Enhanced swale with rocky check dams and a metal overflow grate in Northgate Mall parking lot, Seattle. Photo credit: MLSmith
Bioswale with rock check dams to slow down the water, encouraging infiltration. Note the biodegradable erosion control blanket still in place. LSRCA headquarters, 2017
Concrete check dam with armourstone to protect against erosion. Concrete colour blends well with surrounding stone. This dam extends to the full depth of the swale and has 25 mm ø weep holes below grade.
A check dam in action, effectively pooling water.
A swale during a rain event, with concrete check dams, armourstone, mulch and Tall grasses to slow down moving water (as shown in the .gif file) to promote infiltration in the feature.
Also see Jen's Pinterest board of check dams
Lake Simcoe Region Conservation Authority
Structures constructed of a non-erosive material, such as suitably sized aggregate, wood, gabions, riprap, or concrete; used to slow runoff water. Can be employed in practices such as bioswales and enhanced grass swales.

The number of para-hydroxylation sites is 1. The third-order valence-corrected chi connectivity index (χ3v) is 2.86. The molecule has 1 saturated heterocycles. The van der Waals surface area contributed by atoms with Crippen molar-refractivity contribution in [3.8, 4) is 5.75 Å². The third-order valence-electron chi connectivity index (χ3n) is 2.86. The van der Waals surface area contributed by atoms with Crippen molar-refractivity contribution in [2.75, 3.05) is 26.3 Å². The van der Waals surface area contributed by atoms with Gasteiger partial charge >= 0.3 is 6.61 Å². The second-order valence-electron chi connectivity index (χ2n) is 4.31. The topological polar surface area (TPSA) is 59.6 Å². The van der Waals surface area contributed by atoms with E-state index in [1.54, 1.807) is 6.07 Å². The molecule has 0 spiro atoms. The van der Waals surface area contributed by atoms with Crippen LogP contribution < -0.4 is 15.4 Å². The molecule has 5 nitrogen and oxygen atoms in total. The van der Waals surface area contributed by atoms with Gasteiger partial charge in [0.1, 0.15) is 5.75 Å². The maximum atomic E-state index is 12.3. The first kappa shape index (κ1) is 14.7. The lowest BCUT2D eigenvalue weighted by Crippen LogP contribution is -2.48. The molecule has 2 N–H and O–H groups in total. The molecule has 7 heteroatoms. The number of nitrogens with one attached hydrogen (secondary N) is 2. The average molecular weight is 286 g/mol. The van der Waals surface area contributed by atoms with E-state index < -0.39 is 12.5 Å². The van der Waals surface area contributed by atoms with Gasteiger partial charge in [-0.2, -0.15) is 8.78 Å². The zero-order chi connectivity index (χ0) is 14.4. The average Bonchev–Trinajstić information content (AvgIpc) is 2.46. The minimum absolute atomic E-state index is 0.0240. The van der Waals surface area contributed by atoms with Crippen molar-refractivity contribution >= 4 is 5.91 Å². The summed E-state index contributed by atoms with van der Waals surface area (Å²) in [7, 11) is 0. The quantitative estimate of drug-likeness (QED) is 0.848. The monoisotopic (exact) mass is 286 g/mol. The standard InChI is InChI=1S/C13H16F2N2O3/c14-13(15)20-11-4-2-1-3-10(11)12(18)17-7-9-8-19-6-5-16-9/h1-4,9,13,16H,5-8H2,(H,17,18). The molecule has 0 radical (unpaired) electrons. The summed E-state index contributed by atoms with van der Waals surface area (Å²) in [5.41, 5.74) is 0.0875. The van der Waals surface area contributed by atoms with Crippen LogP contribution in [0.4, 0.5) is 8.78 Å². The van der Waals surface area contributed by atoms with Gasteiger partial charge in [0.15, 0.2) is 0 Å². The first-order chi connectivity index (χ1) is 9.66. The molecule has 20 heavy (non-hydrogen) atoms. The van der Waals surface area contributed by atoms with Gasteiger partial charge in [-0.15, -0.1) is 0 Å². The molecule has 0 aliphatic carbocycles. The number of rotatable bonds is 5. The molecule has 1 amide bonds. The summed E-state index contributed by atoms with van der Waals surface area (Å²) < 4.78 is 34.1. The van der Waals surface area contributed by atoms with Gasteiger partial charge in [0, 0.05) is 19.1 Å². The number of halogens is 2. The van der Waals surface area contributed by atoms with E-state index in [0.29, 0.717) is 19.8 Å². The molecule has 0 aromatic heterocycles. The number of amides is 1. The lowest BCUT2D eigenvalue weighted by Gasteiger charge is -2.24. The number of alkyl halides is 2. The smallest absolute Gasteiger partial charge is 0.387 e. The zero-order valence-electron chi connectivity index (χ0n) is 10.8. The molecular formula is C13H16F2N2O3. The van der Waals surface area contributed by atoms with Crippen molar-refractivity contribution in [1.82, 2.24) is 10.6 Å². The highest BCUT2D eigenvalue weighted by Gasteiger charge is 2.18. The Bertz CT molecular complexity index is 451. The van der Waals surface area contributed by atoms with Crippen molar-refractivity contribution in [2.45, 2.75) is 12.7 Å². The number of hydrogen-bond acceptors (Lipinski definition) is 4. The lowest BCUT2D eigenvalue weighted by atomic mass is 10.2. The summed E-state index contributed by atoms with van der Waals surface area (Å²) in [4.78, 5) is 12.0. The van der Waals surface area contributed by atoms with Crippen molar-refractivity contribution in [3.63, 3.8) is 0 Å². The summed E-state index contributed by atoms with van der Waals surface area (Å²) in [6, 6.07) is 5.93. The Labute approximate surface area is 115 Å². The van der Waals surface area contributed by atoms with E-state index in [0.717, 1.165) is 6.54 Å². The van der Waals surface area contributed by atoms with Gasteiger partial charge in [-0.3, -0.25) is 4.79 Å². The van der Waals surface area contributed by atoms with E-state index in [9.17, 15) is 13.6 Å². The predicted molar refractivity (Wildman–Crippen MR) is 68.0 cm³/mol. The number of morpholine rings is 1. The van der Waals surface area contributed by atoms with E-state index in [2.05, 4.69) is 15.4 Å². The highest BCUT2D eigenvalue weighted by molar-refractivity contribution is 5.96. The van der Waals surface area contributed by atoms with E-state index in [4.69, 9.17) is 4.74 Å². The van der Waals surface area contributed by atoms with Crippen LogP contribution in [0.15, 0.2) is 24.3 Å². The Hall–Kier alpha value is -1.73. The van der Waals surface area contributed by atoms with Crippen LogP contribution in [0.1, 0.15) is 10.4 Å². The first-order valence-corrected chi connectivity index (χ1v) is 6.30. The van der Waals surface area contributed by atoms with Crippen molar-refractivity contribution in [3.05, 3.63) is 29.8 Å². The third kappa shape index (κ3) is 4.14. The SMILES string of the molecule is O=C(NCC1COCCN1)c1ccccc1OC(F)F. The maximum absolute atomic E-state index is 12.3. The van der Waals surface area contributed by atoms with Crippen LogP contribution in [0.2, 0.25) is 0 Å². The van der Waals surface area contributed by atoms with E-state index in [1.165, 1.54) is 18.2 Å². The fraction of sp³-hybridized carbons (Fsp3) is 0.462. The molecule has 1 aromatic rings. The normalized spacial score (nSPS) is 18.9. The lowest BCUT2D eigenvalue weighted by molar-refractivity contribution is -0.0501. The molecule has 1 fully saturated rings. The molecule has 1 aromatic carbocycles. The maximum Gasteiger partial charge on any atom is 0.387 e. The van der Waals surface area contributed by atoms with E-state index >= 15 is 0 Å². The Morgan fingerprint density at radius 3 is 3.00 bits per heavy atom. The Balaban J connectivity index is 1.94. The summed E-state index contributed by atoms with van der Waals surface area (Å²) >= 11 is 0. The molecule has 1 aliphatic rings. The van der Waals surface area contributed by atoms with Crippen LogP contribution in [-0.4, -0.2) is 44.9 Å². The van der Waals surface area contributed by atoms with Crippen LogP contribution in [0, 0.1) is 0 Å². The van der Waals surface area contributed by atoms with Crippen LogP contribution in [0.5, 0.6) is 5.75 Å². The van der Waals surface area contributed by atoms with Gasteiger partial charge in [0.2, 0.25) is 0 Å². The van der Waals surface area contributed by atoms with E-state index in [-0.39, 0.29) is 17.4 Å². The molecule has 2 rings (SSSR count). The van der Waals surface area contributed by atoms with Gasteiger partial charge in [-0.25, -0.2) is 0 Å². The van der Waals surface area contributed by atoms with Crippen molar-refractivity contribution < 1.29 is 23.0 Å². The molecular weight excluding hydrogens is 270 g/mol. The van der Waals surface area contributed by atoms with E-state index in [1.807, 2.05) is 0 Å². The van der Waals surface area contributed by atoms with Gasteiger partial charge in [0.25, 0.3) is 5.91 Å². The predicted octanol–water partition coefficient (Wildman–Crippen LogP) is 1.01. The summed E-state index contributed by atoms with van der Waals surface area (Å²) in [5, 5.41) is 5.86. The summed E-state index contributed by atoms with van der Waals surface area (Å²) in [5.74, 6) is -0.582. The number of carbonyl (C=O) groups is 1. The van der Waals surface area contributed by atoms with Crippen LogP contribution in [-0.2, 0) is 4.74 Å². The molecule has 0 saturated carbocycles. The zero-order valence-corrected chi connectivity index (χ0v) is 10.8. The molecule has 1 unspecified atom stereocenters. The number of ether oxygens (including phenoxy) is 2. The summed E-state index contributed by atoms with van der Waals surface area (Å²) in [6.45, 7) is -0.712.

(1) The wearing away of the land surface by moving water, wind, ice or other geological agents, including such processes as gravitation creep; (2) Detachment and movement of soil or rock fragments by water, wind, ice or gravity (i.e. Accelerated, geological, gully, natural, rill, sheet, splash, or impact, etc).
A shallow constructed channel, often grass-lined, which is used as an alternative to curb and channel, or as a pretreatment to other measures. Swales are generally characterized by a broad top width to depth ratio and gentle grades.
a top dressing over vegetation beds that provides suppresses weeds and helps retain soil moisture in bioretention cells, stormwater planters and dry swales.